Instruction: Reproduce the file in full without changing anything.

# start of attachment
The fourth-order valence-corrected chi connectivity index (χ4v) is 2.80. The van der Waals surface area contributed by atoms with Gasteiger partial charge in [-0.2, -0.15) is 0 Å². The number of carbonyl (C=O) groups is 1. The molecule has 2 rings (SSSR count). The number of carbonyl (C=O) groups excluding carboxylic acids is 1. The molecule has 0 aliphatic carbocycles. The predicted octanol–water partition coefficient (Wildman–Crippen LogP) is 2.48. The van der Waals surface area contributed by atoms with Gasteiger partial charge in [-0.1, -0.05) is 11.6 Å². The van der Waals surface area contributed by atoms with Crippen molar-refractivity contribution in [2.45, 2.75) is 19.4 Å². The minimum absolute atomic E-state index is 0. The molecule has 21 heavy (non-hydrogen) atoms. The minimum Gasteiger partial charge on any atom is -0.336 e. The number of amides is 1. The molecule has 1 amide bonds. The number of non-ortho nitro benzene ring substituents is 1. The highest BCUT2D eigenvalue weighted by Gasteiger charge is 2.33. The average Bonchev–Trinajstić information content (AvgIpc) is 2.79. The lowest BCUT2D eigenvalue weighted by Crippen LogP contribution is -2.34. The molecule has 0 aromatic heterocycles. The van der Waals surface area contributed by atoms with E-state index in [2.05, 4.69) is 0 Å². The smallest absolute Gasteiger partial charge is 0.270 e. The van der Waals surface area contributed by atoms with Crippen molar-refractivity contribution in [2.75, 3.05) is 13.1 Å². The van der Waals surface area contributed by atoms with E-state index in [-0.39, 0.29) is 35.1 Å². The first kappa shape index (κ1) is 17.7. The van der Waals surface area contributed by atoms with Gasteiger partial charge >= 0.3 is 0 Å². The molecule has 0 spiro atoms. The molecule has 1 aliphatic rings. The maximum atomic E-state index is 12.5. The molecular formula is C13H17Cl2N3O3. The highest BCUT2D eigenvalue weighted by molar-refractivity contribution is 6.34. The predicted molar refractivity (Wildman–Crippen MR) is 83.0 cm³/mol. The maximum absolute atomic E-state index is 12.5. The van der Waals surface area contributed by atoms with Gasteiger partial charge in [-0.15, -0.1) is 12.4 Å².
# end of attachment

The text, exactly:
The fourth-order valence-corrected chi connectivity index (χ4v) is 2.80. The van der Waals surface area contributed by atoms with Gasteiger partial charge in [-0.2, -0.15) is 0 Å². The number of carbonyl (C=O) groups is 1. The molecule has 2 rings (SSSR count). The number of carbonyl (C=O) groups excluding carboxylic acids is 1. The molecule has 0 aliphatic carbocycles. The predicted octanol–water partition coefficient (Wildman–Crippen LogP) is 2.48. The van der Waals surface area contributed by atoms with Gasteiger partial charge in [-0.1, -0.05) is 11.6 Å². The van der Waals surface area contributed by atoms with Crippen molar-refractivity contribution in [2.45, 2.75) is 19.4 Å². The minimum absolute atomic E-state index is 0. The molecule has 21 heavy (non-hydrogen) atoms. The minimum Gasteiger partial charge on any atom is -0.336 e. The number of amides is 1. The molecule has 1 amide bonds. The number of non-ortho nitro benzene ring substituents is 1. The highest BCUT2D eigenvalue weighted by Gasteiger charge is 2.33. The average Bonchev–Trinajstić information content (AvgIpc) is 2.79. The lowest BCUT2D eigenvalue weighted by Crippen LogP contribution is -2.34. The molecule has 0 aromatic heterocycles. The van der Waals surface area contributed by atoms with E-state index in [2.05, 4.69) is 0 Å². The smallest absolute Gasteiger partial charge is 0.270 e. The van der Waals surface area contributed by atoms with Crippen molar-refractivity contribution in [2.75, 3.05) is 13.1 Å². The van der Waals surface area contributed by atoms with E-state index in [-0.39, 0.29) is 35.1 Å². The first kappa shape index (κ1) is 17.7. The van der Waals surface area contributed by atoms with Gasteiger partial charge >= 0.3 is 0 Å². The molecule has 0 spiro atoms. The molecule has 1 aliphatic rings. The maximum atomic E-state index is 12.5. The molecular formula is C13H17Cl2N3O3. The highest BCUT2D eigenvalue weighted by molar-refractivity contribution is 6.34. The predicted molar refractivity (Wildman–Crippen MR) is 83.0 cm³/mol. The maximum absolute atomic E-state index is 12.5. The van der Waals surface area contributed by atoms with Gasteiger partial charge in [-0.15, -0.1) is 12.4 Å².